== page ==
The freedom of the Western media, then, is a cruel deception. In reality, the corporate media has paved the way for war after war: Kosovo, Iraq, Afghanistan, Libya, Yemen; and possible future wars in Venezuela and Iran. On and on it goes. Last week, a leaked document from the headquarters of the Organisation for the Prohibition of Chemical Weapons (OPCW), directly contradicted the concocted ‘consensus’ that Syrian President Assad’s forces dropped canisters containing poison gas from helicopters over Douma on April 7, 2018, killing dozens of civilians. The claim was crucial to the justification given by Western governments for launching air strikes on Syria one week later, relayed dutifully by the Guardian in its headline:
‘Syria: US, UK and France launch strikes in response to chemical attack’
The leaked report was published by the Working Group on Syria, Propaganda and Media (WGSPM), a group of independent scholars and researchers, and signed by Ian Henderson, an engineering expert who, as independent journalist Caitlin Johnstone noted, has been listed in leadership positions on OPCW documents as far back as 1998 and as recently as 2018. The report concluded:
‘In summary, observations at the scene of the two locations, together with subsequent analysis, suggest that there is a higher probability that both cylinders were manually placed at those two locations rather than being delivered from aircraft.’
WGSPM concluded in their analysis of the leaked engineering report that it is:
‘beyond reasonable doubt that the alleged chemical attack in Douma on 7 April 2018 was staged.’
Theodore Postol, professor of science, technology, and international security at the Massachusetts Institute of Technology, gave his initial assessment of the leaked report and concurred that the alleged chemical attack was staged:
‘The OPCW engineering assessment unambiguously describes evidence collected by the OPCW Fact-Finding Mission (FFM) that indicates two analyzed chlorine cylinder attacks were staged in April 2018 in Douma. The holes in the reinforced concrete roofs that were supposedly produced by high-speed impacts (impact at speeds of perhaps 100 m/s or more, 250 mph) of industrial chlorine canisters dropped from helicopters were instead created by earlier explosions of either artillery rockets or mortar shells. In one event a chlorine canister that was damaged on another occasion was placed on the roof with its head inserted into an existing crater hole, and in the other case a damaged chlorine cylinder was placed on a bed supposedly after it penetrated the building roof and bounced from its original trajectory into a bed. In both cases the damage to the chlorine cylinders was incompatible with the damage to the surroundings that was allegedly caused by the cylinder impacts.’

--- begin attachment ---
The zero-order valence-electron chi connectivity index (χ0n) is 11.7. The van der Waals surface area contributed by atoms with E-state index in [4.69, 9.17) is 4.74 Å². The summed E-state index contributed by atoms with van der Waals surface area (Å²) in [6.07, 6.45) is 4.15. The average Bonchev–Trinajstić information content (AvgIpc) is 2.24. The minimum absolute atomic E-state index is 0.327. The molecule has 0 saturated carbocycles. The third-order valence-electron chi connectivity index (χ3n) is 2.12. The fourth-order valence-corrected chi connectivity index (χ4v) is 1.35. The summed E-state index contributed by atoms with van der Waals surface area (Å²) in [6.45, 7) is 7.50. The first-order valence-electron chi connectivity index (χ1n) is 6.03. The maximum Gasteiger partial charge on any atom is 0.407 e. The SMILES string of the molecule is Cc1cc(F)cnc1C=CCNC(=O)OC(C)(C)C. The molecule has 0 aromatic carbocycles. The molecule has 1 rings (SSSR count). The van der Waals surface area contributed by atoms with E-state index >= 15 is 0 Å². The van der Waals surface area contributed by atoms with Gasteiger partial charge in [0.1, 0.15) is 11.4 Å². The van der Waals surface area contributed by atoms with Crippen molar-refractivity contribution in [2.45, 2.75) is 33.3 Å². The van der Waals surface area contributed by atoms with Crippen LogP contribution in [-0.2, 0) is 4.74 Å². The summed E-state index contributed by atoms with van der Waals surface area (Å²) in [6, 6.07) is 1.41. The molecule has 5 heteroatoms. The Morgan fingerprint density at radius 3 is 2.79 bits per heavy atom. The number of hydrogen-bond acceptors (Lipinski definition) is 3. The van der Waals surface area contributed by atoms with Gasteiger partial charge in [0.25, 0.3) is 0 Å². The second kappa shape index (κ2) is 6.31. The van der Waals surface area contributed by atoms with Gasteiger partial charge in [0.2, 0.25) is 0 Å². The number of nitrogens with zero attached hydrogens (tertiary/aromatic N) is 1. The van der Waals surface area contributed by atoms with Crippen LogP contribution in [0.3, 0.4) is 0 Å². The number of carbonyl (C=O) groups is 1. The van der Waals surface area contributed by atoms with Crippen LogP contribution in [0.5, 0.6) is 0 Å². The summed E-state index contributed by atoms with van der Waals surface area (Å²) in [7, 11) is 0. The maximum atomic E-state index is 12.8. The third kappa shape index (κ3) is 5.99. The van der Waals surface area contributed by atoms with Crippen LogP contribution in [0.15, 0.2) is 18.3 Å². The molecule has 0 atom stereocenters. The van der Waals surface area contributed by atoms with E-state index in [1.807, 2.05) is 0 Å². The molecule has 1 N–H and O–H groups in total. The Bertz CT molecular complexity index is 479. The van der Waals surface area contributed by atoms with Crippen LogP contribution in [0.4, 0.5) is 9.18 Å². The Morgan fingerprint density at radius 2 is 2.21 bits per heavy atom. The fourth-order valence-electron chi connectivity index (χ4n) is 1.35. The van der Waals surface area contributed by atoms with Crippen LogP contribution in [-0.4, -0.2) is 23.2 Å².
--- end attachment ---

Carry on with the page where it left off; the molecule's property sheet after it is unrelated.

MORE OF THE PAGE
’35 deaths that were originally attributed to these staged chlorine events cannot be explained and it cannot be ruled out that these people were murdered as part of the staging effort.’
‘the voices that come through the engineering report are those of highly knowledgeable and sophisticated experts.’
But the dissenting engineering analysis was ‘entirely unmentioned in the report that went to the UN Security Council’. Postol concluded:
‘This omission is very serious, as the findings of that report are critical to the process of determining attribution. There is absolutely no reason to justify the omission of the engineering report in the OPCW account to the UN Security Council as its policy implications are of extreme importance.’
Caitlin Johnstone commented:
‘This should be a major news headline all around the world, but of course it is not. As of this writing the mass media have remained deathly silent about the document despite its enormous relevance to an international headline story last year which occupied many days of air time. It not only debunks a major news story that had military consequences, it casts doubt on a most esteemed international independent investigative body and undermines the fundamental assumptions behind many years of western reporting in the area.’
The OPCW confirmed that the document is genuine. However, rather than address the serious questions about its omission in its official report to the UN, the OPCW merely said that they would now be ‘conducting an internal investigation about the unauthorised release of the document in question.’ They added that they would not be commenting further ‘at this time’.
Journalist Peter Hitchens asked: